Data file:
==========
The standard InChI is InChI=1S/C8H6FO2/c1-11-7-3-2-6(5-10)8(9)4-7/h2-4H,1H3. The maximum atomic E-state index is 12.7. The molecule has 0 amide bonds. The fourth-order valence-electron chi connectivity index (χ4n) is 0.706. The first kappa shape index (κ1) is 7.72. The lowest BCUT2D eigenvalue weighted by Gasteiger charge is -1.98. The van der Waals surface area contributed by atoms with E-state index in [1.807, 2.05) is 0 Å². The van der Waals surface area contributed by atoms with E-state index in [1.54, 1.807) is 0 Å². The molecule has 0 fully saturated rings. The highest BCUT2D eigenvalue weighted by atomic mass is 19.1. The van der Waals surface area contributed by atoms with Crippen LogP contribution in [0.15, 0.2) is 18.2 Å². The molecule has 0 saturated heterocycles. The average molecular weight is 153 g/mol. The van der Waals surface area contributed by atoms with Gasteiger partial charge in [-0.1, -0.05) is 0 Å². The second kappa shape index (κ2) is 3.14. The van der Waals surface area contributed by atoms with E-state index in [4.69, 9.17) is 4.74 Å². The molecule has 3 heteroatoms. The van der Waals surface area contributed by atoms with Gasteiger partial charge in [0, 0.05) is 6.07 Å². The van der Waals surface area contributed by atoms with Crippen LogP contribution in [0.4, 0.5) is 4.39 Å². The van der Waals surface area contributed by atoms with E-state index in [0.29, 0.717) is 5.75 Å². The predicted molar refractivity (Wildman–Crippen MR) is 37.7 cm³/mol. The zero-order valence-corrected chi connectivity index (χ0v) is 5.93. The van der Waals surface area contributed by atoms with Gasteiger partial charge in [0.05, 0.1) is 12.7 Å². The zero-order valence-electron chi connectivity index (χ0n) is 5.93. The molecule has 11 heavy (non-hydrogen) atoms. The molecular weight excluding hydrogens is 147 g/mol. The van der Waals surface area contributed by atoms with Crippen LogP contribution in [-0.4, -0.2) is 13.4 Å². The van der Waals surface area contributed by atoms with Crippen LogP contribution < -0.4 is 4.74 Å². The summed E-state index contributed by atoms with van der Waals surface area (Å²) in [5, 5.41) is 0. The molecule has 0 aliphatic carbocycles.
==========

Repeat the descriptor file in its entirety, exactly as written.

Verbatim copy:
The standard InChI is InChI=1S/C8H6FO2/c1-11-7-3-2-6(5-10)8(9)4-7/h2-4H,1H3. The maximum atomic E-state index is 12.7. The molecule has 0 amide bonds. The fourth-order valence-electron chi connectivity index (χ4n) is 0.706. The first kappa shape index (κ1) is 7.72. The lowest BCUT2D eigenvalue weighted by Gasteiger charge is -1.98. The van der Waals surface area contributed by atoms with E-state index in [1.807, 2.05) is 0 Å². The van der Waals surface area contributed by atoms with E-state index in [1.54, 1.807) is 0 Å². The molecule has 0 fully saturated rings. The highest BCUT2D eigenvalue weighted by atomic mass is 19.1. The van der Waals surface area contributed by atoms with Crippen LogP contribution in [0.15, 0.2) is 18.2 Å². The molecule has 0 saturated heterocycles. The average molecular weight is 153 g/mol. The van der Waals surface area contributed by atoms with Gasteiger partial charge in [-0.1, -0.05) is 0 Å². The second kappa shape index (κ2) is 3.14. The van der Waals surface area contributed by atoms with E-state index in [4.69, 9.17) is 4.74 Å². The molecule has 3 heteroatoms. The van der Waals surface area contributed by atoms with Gasteiger partial charge in [0, 0.05) is 6.07 Å². The van der Waals surface area contributed by atoms with Crippen LogP contribution in [0.4, 0.5) is 4.39 Å². The van der Waals surface area contributed by atoms with E-state index in [0.29, 0.717) is 5.75 Å². The predicted molar refractivity (Wildman–Crippen MR) is 37.7 cm³/mol. The zero-order valence-corrected chi connectivity index (χ0v) is 5.93. The van der Waals surface area contributed by atoms with Gasteiger partial charge in [0.05, 0.1) is 12.7 Å². The zero-order valence-electron chi connectivity index (χ0n) is 5.93. The molecule has 11 heavy (non-hydrogen) atoms. The molecular weight excluding hydrogens is 147 g/mol. The van der Waals surface area contributed by atoms with Crippen LogP contribution in [-0.4, -0.2) is 13.4 Å². The van der Waals surface area contributed by atoms with Crippen LogP contribution < -0.4 is 4.74 Å². The summed E-state index contributed by atoms with van der Waals surface area (Å²) in [5, 5.41) is 0. The molecule has 0 aliphatic carbocycles.